Mar. 28, 2002

Testing Our Schools

(60 minutes) President Bush's proposal for mandatory public school testing in grades three through eight signals the beginning of a new era in public education, one marked by increased federal involvement in schools and an unprecedented expansion in the role of tests. A business school graduate and self-styled "CEO President," Bush envisions a business model where educators set objectives, measure performance, and hold students and teachers accountable for results. But will the business model work in education? FRONTLINE correspondent John Merrow examines how the quest for higher scores is changing teaching and learning in America. (Web site »)
May. 23, 2000

The Battle Over School Choice

(60 minutes) With more students than ever enrolled in kindergarten through high school, education is now a top voter concern. What's needed to improve our public schools-better teachers, smaller classes, greater parent involvement, higher standards, more tests? Or, is privatization the answer? Democrats and Republicans differ sharply on the hot button issue of school vouchers and whether public funds should be used to pay for private or parochial schools. FRONTLINE explores the heated political debate over the reform of public education and investigates the spectrum of "school choice" options-from vouchers to charter schools to for-profit academies-and their growing popularity in troubled inner cities. FRONTLINE also interviews presidential candidates Al Gore and George W. Bush about their views on reform initiatives and looks at their track records on improving public schools. (Web site »)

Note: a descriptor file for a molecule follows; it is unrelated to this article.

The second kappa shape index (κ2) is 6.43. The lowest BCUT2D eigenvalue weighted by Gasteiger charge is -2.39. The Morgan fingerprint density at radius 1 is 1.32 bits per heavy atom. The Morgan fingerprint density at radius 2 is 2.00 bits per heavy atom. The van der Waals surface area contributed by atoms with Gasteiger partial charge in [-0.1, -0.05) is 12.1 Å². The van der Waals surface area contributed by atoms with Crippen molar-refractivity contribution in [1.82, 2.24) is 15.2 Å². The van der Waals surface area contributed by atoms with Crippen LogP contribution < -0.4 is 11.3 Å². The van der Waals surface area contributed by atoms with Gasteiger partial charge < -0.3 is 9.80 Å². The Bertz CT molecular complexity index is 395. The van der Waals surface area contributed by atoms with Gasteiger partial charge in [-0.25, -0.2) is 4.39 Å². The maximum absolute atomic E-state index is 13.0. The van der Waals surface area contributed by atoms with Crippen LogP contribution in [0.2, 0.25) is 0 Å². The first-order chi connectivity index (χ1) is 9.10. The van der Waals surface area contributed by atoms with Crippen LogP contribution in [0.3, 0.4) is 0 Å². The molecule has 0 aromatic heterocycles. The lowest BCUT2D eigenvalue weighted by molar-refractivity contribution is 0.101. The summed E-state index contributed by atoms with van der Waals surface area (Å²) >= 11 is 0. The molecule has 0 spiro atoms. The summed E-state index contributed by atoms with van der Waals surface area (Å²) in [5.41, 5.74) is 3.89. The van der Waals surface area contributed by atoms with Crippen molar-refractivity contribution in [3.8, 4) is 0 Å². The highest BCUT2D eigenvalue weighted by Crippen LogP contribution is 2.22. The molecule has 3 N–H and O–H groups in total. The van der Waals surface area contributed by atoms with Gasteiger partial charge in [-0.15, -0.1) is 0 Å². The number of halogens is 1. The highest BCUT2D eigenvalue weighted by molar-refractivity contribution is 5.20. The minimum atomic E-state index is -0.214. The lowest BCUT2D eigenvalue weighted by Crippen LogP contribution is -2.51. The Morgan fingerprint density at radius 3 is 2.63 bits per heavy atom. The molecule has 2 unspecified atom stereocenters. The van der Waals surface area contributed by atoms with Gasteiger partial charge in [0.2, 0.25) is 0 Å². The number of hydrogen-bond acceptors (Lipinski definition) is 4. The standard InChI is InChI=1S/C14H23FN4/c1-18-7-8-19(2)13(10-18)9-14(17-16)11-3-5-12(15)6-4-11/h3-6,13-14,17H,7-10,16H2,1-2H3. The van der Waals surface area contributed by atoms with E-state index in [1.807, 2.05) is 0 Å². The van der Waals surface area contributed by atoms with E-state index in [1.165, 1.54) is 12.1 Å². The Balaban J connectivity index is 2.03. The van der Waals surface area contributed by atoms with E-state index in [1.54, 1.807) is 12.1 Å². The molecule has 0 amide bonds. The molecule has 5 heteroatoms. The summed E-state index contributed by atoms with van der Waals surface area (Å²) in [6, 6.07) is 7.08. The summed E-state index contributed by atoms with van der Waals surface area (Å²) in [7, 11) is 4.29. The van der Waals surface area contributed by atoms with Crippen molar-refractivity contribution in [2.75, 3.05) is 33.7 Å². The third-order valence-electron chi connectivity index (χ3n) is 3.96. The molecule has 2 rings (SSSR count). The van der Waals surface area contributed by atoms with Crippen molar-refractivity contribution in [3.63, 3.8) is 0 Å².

Oct. 5, 1999

Secrets of the SAT

(60 minutes) How fair are standardized tests? What do they measure? And what's their impact on racial diversity on America's college campuses? FRONTLINE examines the debate over fairness in college admissions, looking at the national obsession with test scores, the multimillion dollar test prep industry, and the legal challenges to race-sensitive admissions policies. A diverse set of students are followed through the stressful college admissions cycle as they dream of attending some of the country's most prestigious universities. (Web site »)
Apr. 28, 1992

Who Cares About Children?

(60 minutes) With 410,000 children in foster-care and over half a million expected by 1995, child advocates across the country say nearly every state is in, or approaching, a crisis. Frontline examines the child-welfare crisis in Arkansas and the struggle to reform the system-a political battle that focused squarely on Arkansas Governor Bill Clinton as he launched his presidential campaign.
Jun. 12, 1990

Teacher, Teacher

(60 minutes) Frontline explores the hopes and frustrations of public school teachers in one midwestern town as they face the threat of funding cutbacks, the criticism of parents, and a growing number of troubled children from troubled homes.